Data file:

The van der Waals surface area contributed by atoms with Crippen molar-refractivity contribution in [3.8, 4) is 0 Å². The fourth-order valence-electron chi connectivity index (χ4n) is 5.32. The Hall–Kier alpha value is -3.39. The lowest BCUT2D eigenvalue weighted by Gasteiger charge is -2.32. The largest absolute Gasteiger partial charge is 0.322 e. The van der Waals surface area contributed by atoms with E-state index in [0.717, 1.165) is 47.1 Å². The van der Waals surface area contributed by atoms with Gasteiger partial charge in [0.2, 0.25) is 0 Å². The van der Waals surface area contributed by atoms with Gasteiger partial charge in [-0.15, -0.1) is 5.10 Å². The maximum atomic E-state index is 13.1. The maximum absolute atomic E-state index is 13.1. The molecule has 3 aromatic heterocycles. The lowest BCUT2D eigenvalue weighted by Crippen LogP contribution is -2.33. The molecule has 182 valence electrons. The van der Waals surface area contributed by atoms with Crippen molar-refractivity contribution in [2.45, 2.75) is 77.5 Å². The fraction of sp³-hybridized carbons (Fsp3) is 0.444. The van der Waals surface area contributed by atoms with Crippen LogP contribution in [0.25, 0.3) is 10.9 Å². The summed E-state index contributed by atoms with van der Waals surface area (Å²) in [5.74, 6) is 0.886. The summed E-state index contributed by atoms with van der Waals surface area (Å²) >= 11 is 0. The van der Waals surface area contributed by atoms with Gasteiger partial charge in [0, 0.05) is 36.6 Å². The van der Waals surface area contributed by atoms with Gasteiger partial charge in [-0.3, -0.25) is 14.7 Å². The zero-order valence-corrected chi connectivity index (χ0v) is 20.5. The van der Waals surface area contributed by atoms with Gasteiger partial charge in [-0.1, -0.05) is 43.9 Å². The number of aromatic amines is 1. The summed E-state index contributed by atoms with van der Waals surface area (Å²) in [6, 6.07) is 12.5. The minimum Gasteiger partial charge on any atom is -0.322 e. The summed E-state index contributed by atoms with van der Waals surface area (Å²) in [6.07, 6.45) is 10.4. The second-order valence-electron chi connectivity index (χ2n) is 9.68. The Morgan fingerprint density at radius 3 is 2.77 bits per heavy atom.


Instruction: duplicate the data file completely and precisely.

The van der Waals surface area contributed by atoms with Crippen molar-refractivity contribution in [3.8, 4) is 0 Å². The fourth-order valence-electron chi connectivity index (χ4n) is 5.32. The Hall–Kier alpha value is -3.39. The lowest BCUT2D eigenvalue weighted by Gasteiger charge is -2.32. The largest absolute Gasteiger partial charge is 0.322 e. The van der Waals surface area contributed by atoms with E-state index in [0.717, 1.165) is 47.1 Å². The van der Waals surface area contributed by atoms with Gasteiger partial charge in [0.2, 0.25) is 0 Å². The van der Waals surface area contributed by atoms with Gasteiger partial charge in [-0.15, -0.1) is 5.10 Å². The maximum atomic E-state index is 13.1. The maximum absolute atomic E-state index is 13.1. The molecule has 3 aromatic heterocycles. The lowest BCUT2D eigenvalue weighted by Crippen LogP contribution is -2.33. The molecule has 182 valence electrons. The van der Waals surface area contributed by atoms with Crippen molar-refractivity contribution in [2.45, 2.75) is 77.5 Å². The fraction of sp³-hybridized carbons (Fsp3) is 0.444. The van der Waals surface area contributed by atoms with Crippen LogP contribution in [0.25, 0.3) is 10.9 Å². The summed E-state index contributed by atoms with van der Waals surface area (Å²) in [5.74, 6) is 0.886. The summed E-state index contributed by atoms with van der Waals surface area (Å²) >= 11 is 0. The van der Waals surface area contributed by atoms with Gasteiger partial charge in [0, 0.05) is 36.6 Å². The van der Waals surface area contributed by atoms with Gasteiger partial charge in [-0.3, -0.25) is 14.7 Å². The zero-order valence-corrected chi connectivity index (χ0v) is 20.5. The van der Waals surface area contributed by atoms with Gasteiger partial charge in [-0.1, -0.05) is 43.9 Å². The number of aromatic amines is 1. The summed E-state index contributed by atoms with van der Waals surface area (Å²) in [6, 6.07) is 12.5. The minimum Gasteiger partial charge on any atom is -0.322 e. The summed E-state index contributed by atoms with van der Waals surface area (Å²) in [6.07, 6.45) is 10.4. The second-order valence-electron chi connectivity index (χ2n) is 9.68. The Morgan fingerprint density at radius 3 is 2.77 bits per heavy atom.